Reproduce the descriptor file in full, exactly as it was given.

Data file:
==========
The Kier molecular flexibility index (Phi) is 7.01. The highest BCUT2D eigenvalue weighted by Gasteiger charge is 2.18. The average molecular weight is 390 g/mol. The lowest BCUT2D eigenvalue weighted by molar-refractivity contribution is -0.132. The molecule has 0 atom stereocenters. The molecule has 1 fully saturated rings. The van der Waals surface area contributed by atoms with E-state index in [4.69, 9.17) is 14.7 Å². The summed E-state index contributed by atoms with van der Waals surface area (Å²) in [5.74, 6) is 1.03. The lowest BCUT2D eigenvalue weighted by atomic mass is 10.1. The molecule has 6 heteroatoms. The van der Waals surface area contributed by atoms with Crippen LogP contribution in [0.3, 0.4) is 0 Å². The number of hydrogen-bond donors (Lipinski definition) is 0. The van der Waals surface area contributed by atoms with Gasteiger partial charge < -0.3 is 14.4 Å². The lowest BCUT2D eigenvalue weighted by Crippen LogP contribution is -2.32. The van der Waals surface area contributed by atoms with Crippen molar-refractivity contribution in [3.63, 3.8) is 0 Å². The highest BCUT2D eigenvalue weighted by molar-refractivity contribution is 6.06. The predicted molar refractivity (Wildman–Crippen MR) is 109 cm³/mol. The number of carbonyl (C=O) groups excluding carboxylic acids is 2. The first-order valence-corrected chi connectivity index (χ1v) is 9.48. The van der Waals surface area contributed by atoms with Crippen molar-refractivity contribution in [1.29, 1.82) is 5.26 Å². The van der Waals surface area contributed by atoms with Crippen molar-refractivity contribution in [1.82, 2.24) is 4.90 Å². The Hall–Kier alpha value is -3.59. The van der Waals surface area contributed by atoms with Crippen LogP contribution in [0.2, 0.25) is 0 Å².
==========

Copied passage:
The Kier molecular flexibility index (Phi) is 7.01. The highest BCUT2D eigenvalue weighted by Gasteiger charge is 2.18. The average molecular weight is 390 g/mol. The lowest BCUT2D eigenvalue weighted by molar-refractivity contribution is -0.132. The molecule has 0 atom stereocenters. The molecule has 1 fully saturated rings. The van der Waals surface area contributed by atoms with E-state index in [4.69, 9.17) is 14.7 Å². The summed E-state index contributed by atoms with van der Waals surface area (Å²) in [5.74, 6) is 1.03. The lowest BCUT2D eigenvalue weighted by atomic mass is 10.1. The molecule has 6 heteroatoms. The van der Waals surface area contributed by atoms with Crippen LogP contribution in [0.3, 0.4) is 0 Å². The number of hydrogen-bond donors (Lipinski definition) is 0. The van der Waals surface area contributed by atoms with Gasteiger partial charge < -0.3 is 14.4 Å². The lowest BCUT2D eigenvalue weighted by Crippen LogP contribution is -2.32. The van der Waals surface area contributed by atoms with Crippen molar-refractivity contribution in [3.63, 3.8) is 0 Å². The highest BCUT2D eigenvalue weighted by molar-refractivity contribution is 6.06. The predicted molar refractivity (Wildman–Crippen MR) is 109 cm³/mol. The number of carbonyl (C=O) groups excluding carboxylic acids is 2. The first-order valence-corrected chi connectivity index (χ1v) is 9.48. The van der Waals surface area contributed by atoms with Crippen molar-refractivity contribution in [1.29, 1.82) is 5.26 Å². The van der Waals surface area contributed by atoms with Crippen molar-refractivity contribution in [1.82, 2.24) is 4.90 Å². The Hall–Kier alpha value is -3.59. The van der Waals surface area contributed by atoms with Crippen LogP contribution in [0.2, 0.25) is 0 Å².